While the world has been distracted by COVID-19 and the changing Administration in Washington, Iran has quietly moved closer to developing weapons-grade nuclear material.
As Joe Biden steps into the U.S. Presidency this month amid a range of crises, the threat of nuclear proliferation cannot be ignored. Biden must quickly address Iran’s growing nuclear capabilities in addition to the raging pandemic, a troubled U.S. vaccine rollout, a failing economy and the potential for more violence from right-wing extremists.
The insidious danger of nuclear proliferation in the Middle East is an undeniable threat to America’s national security and global stability. Iran will continue its menacing forward march to enrich uranium unless the United States takes a firm stance to curtail the country’s dangerous behavior.
Biden must confront Iran and thwart this growing nuclear threat which has continued to expand since the Trump administration withdrew from the deeply flawed Joint Comprehensive Plan of Action (JCPOA) in May 2018. Pressure will be on the Biden Administration to address this challenge and contain Iran, which continues to blatantly ignore the restrictions set in place by the JCPOA to control the mullah’s pursuit of an atomic arsenal.
We have learned through the media that Iran has restarted its enrichment program and is capable of producing even more quantities of highly-enriched uranium. The danger of nuclear proliferation is growing exponentially with each passing day.
Reports indicate that Iran’s stockpile of low-enriched uranium exceeds the JCPOA limit by more than 12 times and that its uranium had been enriched up to 4.5 percent, far above the 3.67 percent threshold established by the Iran nuclear deal. This unfettered proliferation is a clear threat to world peace.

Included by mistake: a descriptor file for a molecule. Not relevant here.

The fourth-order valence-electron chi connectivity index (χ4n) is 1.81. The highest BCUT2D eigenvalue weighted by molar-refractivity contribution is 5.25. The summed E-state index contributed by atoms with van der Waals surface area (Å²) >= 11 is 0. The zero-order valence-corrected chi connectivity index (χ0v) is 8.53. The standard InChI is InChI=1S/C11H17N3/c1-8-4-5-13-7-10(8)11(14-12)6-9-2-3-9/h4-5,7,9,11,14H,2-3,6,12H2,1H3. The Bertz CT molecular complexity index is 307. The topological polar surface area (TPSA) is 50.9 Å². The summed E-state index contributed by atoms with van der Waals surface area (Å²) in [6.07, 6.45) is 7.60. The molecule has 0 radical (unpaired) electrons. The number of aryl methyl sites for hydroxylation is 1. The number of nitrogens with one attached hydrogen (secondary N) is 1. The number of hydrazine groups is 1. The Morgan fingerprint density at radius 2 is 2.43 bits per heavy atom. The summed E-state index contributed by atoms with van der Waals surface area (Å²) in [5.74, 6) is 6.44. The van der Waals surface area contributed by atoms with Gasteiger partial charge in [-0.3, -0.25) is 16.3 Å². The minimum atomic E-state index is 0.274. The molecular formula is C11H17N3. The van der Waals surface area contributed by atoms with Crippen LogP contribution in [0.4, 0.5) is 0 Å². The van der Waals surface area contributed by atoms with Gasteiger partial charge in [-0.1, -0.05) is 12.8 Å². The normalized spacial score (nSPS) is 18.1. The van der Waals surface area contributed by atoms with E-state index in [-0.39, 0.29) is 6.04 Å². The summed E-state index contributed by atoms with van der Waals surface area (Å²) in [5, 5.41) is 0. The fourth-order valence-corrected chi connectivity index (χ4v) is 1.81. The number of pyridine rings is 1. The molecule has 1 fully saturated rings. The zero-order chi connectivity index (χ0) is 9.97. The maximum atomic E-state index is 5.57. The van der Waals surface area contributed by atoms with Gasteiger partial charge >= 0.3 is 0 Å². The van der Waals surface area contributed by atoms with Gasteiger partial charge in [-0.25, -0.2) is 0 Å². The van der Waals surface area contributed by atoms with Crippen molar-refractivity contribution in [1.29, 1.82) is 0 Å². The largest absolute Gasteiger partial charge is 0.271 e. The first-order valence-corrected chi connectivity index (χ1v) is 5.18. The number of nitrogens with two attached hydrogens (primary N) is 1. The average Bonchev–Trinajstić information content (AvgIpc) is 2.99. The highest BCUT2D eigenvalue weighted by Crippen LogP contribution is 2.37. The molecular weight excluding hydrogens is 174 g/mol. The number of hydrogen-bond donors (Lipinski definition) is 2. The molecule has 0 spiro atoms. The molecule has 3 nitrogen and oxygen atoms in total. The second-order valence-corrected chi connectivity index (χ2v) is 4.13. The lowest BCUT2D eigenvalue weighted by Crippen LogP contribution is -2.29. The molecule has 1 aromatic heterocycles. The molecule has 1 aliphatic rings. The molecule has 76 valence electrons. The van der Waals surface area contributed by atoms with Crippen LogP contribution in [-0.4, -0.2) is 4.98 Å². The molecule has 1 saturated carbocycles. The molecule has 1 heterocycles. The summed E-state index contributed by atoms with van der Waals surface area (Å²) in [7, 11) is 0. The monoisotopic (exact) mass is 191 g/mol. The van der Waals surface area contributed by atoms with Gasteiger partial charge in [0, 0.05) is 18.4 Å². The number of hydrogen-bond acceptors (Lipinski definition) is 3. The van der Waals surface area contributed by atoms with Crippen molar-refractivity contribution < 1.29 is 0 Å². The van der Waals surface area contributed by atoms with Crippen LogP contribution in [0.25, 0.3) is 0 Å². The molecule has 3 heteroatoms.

Biden and his foreign policy team must address this growing threat without returning to the JCPOA, which failed to halt Iran’s missile program or its aggressive military moves and rhetoric against its neighbors.
America will need to remain engaged and alert on this issue. Iran continues to be a dangerous force in the Middle East and the world’s leading state sponsor of terrorism. Iran has been labeled as such by the State Department since 1984, and continues to provide moral, economic and military support to Hezbollah, as well as various Palestinian terror groups in Gaza. This is in addition to other terrorist organizations in Iraq, Syria and throughout the Middle East. It was the Iran-backed Kata’ib Hezbollah that launched a rocket attack against American interests in Iraq in December 2019 that left an American citizen dead.
In addition, tensions have risen steadily since the U.S. withdrew from the Iran nuclear deal, nearly erupting in conflict in 2020 after President Trump ordered a military strike that killed a top general responsible for attacks that killed dozens of innocents.
These next few weeks following Biden’s swearing-in as President will be hectic, but his national security team must view Iran as an urgent priority as it begins its meetings.
Last September, Biden told the media the United States would rejoin the Iran nuclear deal as a starting point if Iran agreed to strictly comply with the pact’s provisions. But this path is fraught with problems. The JCPOA included unacceptable sunset clauses that stipulated when Iran could resume some of its weapons programs, among other shortcomings.
The Biden administration may also find itself under pressure to continue the strict economic sanctions put into place by the Trump Administration. Iran is hoping to see those rolled back.
Expect Israel Prime Minister Benjamin Netanyahu to prioritize discussions about Iran during meetings with Biden. The two know each other well because they have worked together over a span of nearly 40 years.
Biden has in-depth knowledge of the Iran nuclear issue, having served as a longtime member of the U.S. Senate Committee on Foreign Relations as Chairman and Ranking Member. The Iran nuclear deal was clearly a major focus during his two terms as Vice President in the Obama Administration when the agreement was negotiated.
Biden must move to contain Iran and make certain the country’s leaders no longer feel they have free rein to continue down the dangerous path of nuclear proliferation.